The sign-up decision is somewhat complex. Enrolling a farm in the ACRE program by FSA farm number means a loss of 20% of the direct payment, and 30% of the county loan rate, in exchange for a potential annual ACRE payment, but only if the actual state and farm revenue (yield times price) annually falls below predetermined state and farm revenue guarantees.
The decision to enroll in ACRE requires a thorough analysis by individual FSA farm number. For the 2009 ACRE sign-up, proving farm yields is required for the most recent 5 years (2004 through 2008). Additional decisions prior to sign-up require an estimate of 4 years of state yields, farm yields and national marketing year average cash prices from 2009-10 through 2012- 13. The likelihood is many farm operators will require an Excel spreadsheet in order to input actual farm yields along with 4 years of yield and price estimates. This would then allow the creation of “what-if scenarios” to better determine if ACRE enrollment was a viable risk management strategy.
Another new program offered as a part of the Food, Conservation and Energy Act of 2008 is the Supplemental Revenue (SURE) disaster program. This program too is optional for all crop farms nationwide beginning in 2008. To qualify for potential SURE payments annually, all crops on all farms in all counties were required to be insured. If crops could not be insured, then farm operators were required to purchase catastrophic (CAT) and/or Non-Insured Assistance Program (NAP) coverage. Additional qualifications for potential SURE claims are, that in the year of a loss, the insured would have to have one of the following occur: 1) the county in which they farm would have to declared a disaster by the Secretary of Agriculture, 2) the county in which they farm would be contiguous to a county declared a disaster, 3) their crops in that county would have to suffer from at least a 50% loss of revenue.
The interaction of yields, and especially the national marketing year average cash price, determined the actual revenue for the potential SURE claim. This interaction creates the need for a spreadsheet to determine whether a SURE payment is likely. Filing a SURE claim at the county FSA office would likely be self-directed by the farm operator. The potential SURE payment would not be made until one year following harvest, since the actual revenue that determined this SURE payment reflects the national marketing year average cash price. That final price is not determined until September each year.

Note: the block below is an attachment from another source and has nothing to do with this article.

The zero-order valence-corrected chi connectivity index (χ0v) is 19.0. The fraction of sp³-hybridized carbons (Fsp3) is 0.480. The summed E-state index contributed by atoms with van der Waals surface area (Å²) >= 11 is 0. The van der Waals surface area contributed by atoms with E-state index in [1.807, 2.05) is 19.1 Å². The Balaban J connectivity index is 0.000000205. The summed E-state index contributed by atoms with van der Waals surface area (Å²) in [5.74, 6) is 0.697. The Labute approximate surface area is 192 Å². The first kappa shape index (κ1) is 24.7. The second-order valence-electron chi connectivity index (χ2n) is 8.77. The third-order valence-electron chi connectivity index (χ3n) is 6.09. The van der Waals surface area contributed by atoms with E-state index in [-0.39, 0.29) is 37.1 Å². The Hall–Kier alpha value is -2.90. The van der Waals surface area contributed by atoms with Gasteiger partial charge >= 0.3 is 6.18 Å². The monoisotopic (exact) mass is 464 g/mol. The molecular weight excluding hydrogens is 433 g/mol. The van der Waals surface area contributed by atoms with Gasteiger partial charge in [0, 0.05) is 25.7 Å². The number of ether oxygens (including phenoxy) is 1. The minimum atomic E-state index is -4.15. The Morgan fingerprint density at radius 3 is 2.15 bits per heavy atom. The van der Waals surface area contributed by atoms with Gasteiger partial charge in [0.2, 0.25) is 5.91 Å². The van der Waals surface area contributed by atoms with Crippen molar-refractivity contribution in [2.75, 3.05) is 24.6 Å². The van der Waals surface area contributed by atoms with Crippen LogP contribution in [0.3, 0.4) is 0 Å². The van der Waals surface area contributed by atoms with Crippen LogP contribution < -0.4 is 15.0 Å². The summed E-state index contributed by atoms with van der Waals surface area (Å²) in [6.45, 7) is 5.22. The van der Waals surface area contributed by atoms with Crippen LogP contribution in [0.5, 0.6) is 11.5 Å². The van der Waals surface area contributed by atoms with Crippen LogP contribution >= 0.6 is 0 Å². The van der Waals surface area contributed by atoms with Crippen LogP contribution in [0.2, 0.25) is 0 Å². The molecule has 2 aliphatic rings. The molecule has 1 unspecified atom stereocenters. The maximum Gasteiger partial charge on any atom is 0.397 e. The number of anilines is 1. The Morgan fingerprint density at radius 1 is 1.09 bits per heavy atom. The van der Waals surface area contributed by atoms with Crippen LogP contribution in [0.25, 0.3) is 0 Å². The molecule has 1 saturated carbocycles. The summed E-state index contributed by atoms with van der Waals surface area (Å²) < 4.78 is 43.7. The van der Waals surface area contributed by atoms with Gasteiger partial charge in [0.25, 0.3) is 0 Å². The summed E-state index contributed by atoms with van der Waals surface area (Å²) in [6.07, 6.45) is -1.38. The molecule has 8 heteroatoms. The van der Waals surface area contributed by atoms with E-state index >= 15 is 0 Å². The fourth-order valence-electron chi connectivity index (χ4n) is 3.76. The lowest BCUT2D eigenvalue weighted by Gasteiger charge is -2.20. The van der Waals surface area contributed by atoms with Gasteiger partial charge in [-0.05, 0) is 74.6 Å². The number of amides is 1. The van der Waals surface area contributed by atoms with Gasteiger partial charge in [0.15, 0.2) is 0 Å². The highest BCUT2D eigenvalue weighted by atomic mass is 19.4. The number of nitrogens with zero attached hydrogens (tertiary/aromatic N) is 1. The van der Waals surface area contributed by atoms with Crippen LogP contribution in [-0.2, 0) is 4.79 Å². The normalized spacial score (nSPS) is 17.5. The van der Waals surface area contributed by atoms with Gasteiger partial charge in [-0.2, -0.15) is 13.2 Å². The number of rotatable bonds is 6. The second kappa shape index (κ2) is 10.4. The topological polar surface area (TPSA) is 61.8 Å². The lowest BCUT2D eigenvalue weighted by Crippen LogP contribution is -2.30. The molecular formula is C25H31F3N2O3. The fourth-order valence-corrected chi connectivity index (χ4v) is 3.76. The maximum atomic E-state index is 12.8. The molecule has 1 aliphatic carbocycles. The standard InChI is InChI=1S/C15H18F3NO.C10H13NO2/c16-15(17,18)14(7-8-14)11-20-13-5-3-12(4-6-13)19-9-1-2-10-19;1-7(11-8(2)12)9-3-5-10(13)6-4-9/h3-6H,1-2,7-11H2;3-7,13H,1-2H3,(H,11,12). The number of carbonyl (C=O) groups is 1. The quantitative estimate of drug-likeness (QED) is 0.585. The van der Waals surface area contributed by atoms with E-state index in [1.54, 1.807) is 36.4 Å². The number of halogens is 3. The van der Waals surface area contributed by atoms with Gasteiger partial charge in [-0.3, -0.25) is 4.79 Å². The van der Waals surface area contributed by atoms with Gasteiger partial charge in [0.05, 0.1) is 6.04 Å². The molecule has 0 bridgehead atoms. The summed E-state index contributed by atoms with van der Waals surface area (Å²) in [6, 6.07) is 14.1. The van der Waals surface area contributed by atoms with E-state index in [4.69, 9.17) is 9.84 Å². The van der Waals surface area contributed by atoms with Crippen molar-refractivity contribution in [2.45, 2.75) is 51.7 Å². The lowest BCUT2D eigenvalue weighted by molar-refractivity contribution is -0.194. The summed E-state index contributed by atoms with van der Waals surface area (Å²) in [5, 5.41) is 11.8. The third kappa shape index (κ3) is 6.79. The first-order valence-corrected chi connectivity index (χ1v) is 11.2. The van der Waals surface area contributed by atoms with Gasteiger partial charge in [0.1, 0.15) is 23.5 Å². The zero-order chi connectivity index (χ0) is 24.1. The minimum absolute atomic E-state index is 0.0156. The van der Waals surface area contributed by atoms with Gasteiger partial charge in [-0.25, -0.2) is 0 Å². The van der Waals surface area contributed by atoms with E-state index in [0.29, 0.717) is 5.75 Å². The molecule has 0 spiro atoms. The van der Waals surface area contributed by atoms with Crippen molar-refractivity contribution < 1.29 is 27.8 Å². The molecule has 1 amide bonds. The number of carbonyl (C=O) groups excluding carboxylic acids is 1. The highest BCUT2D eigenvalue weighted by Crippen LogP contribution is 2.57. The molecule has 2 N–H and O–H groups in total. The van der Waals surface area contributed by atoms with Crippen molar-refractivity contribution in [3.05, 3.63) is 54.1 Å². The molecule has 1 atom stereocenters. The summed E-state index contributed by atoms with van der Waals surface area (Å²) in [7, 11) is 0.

Iowa State University (ISU) Extension Economics responded to these emerging needs by providing new ACRE and SURE on-line calculators. The primary spreadsheet developer was Dr. William Edwards, State Extension Farm Management Specialist. These calculators are also deemed “decision tools” as referenced for the more than 80 Excel spreadsheets available on ISU Extension Ag Decision Maker website. The calculators are user-friendly, and updated as changes to the farm program are released by FSA. New publications, newsletters and articles regarding the farm program were written and posted to the Ag Decision Maker and other ISU Extension web sites.
By late February, extension educators statewide had conducted more than 100 meetings, workshops, seminars and conferences with over 6,000 in attendance. Links on ISU Extension’s web sites had more than 5,000 unique visitors monthly since October. The ACRE calculator had more than 3,000 downloads while the SURE calculator was downloaded nearly 400 times.
Six live webinars were conducted on the major changes under the farm program’s commodity title. Another 12 webcasts were recorded, e-mailed and posted to both Extension’s and the Iowa Farm Bureau Federation’s web sites. More than 3,000 unique visitors participated in these types of distance delivery education featuring Power Point slides accompanied by the presenter’s voice.
Thousands of farm operators, landowners and other agribusiness professionals across Iowa and the nation have benefitted as a result of the ISU Extension’s web-based education efforts in response to the Food, Conservation and Energy Act of 2008.